Welcome to the blog of the Tasmanian branch of the Children's Book Council of Australia!

Wednesday 27 October 2021

Narrative writing techniques

Do you have a preference for the way fiction is told? Do you have a favourite voice of a child narrator, from a book? Maureen Mann looks at the place of narrative voice to connect readers to the characters and events in a story. 

We Were Wolves by Jason Cockcroft
Walker Books, 2021

The narrative voice, or point of view, is how the author tells the story. When the author tells the story as though they are the main character, usually using the pronouns “I, me, we, us” and the present tense, the reader discovers the story through the perspective of this one character. This format has one disadvantage in that the reader only sees this one person’s perspective. This single point of view allows the reader to feel closer to the events, as well as developing empathy and compassion for those involved but it has the disadvantage that other events may happen and can’t be relayed if the narrator has not seen or experienced them. The boy narrator (unnamed) has a powerful voice in Jason Cockcroft’s We Were Wolves. 

The Right Way to Rock
by Nat Amoore
Penguin Books, 2021

The lens widens when the author uses multiple narrators all of whom relate their experiences, still using first person pronouns. The reader has a more complex view of the world being presented and because of this complexity, this style of writing demands more of the reader. Nat Amoore combines 1st person with stage directions, to widen viewpoint, in The Right Way to Rock. 

Is There a Dog in this Book?
Viviane Schwarz, Walker Books 2021

Less frequently, authors use the second person, which can be recognised by using the pronouns “you and your”. Many “Choose your own Adventures” use this voice.  The narrator can distance himself from the events at the same time suggesting that the reader can make decisions. Try Vivian Schwarz’s Is There a Dog in This Book?

The third person narrative uses the pronouns “he, she, it, they, his, her, their” and tells events looking in from the outside, but the narrator is not involved. This technique allows the reader to be removed from what’s happening. Third person limited is restricted to the knowledge, perspective, and experiences of a single character. J. K. Rowling uses this to effect in the Harry Potter series as does Jessica Townsend in the Morrigan Crow series.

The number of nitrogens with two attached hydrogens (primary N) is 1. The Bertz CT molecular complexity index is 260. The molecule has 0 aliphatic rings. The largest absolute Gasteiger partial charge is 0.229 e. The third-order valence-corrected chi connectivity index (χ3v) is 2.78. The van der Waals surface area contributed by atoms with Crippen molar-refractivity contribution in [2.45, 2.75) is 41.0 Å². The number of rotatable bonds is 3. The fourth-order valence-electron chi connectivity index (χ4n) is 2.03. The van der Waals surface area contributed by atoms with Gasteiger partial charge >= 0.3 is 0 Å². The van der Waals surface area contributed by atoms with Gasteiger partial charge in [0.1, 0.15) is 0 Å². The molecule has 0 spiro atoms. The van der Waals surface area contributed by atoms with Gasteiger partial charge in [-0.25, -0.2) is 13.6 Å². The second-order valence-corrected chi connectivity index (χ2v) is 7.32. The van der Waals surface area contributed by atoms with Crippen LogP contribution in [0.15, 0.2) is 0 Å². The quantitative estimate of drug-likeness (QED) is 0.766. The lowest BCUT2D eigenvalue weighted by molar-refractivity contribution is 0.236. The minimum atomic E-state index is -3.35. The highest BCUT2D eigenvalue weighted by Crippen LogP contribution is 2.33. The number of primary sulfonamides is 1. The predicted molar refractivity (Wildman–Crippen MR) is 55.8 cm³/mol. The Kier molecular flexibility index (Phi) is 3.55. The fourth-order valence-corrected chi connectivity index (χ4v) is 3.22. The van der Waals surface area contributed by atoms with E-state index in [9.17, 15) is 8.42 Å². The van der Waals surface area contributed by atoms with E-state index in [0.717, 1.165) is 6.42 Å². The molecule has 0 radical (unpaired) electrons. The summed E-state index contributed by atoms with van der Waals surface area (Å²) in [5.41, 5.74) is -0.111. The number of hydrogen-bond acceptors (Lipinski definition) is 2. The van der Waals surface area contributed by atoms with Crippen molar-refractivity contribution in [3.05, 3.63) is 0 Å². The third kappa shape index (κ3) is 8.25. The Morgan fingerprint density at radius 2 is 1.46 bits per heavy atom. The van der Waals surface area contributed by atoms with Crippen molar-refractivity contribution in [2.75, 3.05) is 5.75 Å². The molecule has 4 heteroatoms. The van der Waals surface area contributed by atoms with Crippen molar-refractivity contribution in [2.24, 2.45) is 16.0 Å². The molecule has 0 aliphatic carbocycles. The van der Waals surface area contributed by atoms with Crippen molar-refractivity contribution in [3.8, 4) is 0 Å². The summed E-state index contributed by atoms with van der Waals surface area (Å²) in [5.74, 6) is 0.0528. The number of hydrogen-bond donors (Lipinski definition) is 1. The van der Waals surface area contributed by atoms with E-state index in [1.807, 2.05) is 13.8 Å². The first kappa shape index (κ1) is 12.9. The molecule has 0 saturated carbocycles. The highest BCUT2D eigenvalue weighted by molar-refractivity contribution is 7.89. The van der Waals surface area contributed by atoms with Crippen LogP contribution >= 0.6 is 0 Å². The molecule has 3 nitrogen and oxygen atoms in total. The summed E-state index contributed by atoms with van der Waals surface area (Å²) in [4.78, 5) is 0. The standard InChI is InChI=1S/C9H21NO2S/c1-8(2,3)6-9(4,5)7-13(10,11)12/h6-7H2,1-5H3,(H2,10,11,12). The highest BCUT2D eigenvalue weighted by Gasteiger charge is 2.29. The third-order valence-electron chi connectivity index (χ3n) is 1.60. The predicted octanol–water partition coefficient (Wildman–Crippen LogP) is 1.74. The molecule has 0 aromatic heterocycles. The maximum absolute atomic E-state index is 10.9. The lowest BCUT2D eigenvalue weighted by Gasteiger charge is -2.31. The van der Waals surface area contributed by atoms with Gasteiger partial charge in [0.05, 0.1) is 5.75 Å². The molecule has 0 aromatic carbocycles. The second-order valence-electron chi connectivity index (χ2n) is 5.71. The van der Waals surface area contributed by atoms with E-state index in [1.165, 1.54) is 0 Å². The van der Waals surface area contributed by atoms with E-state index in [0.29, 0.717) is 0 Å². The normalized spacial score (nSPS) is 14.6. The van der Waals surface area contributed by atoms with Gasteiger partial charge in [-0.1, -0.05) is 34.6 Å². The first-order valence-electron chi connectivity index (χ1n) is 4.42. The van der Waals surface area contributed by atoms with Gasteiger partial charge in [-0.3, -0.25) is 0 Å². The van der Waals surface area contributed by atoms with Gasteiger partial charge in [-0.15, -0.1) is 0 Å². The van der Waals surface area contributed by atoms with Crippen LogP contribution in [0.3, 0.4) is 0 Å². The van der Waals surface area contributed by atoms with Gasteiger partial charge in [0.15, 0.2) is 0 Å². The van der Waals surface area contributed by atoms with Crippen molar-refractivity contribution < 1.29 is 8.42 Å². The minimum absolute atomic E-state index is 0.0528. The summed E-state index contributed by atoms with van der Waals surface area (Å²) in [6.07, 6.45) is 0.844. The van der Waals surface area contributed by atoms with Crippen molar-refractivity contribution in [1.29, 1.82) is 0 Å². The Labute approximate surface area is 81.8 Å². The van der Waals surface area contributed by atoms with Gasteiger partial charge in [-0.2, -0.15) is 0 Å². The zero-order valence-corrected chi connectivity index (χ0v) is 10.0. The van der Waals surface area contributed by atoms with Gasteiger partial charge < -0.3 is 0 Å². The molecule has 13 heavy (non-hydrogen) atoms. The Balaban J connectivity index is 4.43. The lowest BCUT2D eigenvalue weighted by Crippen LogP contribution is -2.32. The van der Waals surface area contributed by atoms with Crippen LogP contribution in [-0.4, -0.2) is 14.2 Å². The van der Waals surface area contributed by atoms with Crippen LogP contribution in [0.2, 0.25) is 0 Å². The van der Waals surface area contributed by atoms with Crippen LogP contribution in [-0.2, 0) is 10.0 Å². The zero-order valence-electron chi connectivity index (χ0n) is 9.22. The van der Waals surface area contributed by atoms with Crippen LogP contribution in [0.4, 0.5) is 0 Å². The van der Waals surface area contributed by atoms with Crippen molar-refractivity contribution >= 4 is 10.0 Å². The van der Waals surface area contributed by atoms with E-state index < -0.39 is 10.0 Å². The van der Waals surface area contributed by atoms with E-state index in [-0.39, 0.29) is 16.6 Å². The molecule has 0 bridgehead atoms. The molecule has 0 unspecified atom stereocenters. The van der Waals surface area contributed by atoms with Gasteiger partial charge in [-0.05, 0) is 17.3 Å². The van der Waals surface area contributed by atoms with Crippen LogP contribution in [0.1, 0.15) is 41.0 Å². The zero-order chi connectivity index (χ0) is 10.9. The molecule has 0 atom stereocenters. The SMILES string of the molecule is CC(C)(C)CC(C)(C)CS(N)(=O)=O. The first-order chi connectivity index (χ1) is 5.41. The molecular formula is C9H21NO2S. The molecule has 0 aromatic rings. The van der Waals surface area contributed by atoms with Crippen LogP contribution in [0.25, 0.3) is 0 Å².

Nevermoor series by Jessica Townsend. Hachette.

The Day the Crayons Quit
by Drew Waywalt
Harper Collins, 2018

The third person multiple allows the author to use more than one person to tell the story, all presenting their unique perception of what’s happening. This allows greater complexity and change, but it can result in the reader becoming confused if the voices are not sufficiently distinct. Drew Waywalt harnesses this perspective very cleverly as he presents the voices of each pencil in the pencil box in The Day the Crayons Quit.

Mad Magpie by Gregg Driese
 Magabala, 2016

The third person omniscient is able to see everything, can be god-like in his/her knowledge and understanding and is not limited by having to present just one point of view.  This is usually used for traditional stories, myths and legends.  

What’s your preference? I haven’t included many examples, so would love to hear from you. Do you have some favourite recent Australian books which we could include? 

Maureen Mann
Retired teacher librarian and avid reader 

1 comment:

  1. An interesting read Maureen. You alerted me to the knowledge that I am not conscious of the narrative voice in books I read. So I guess that means I don't have a preference?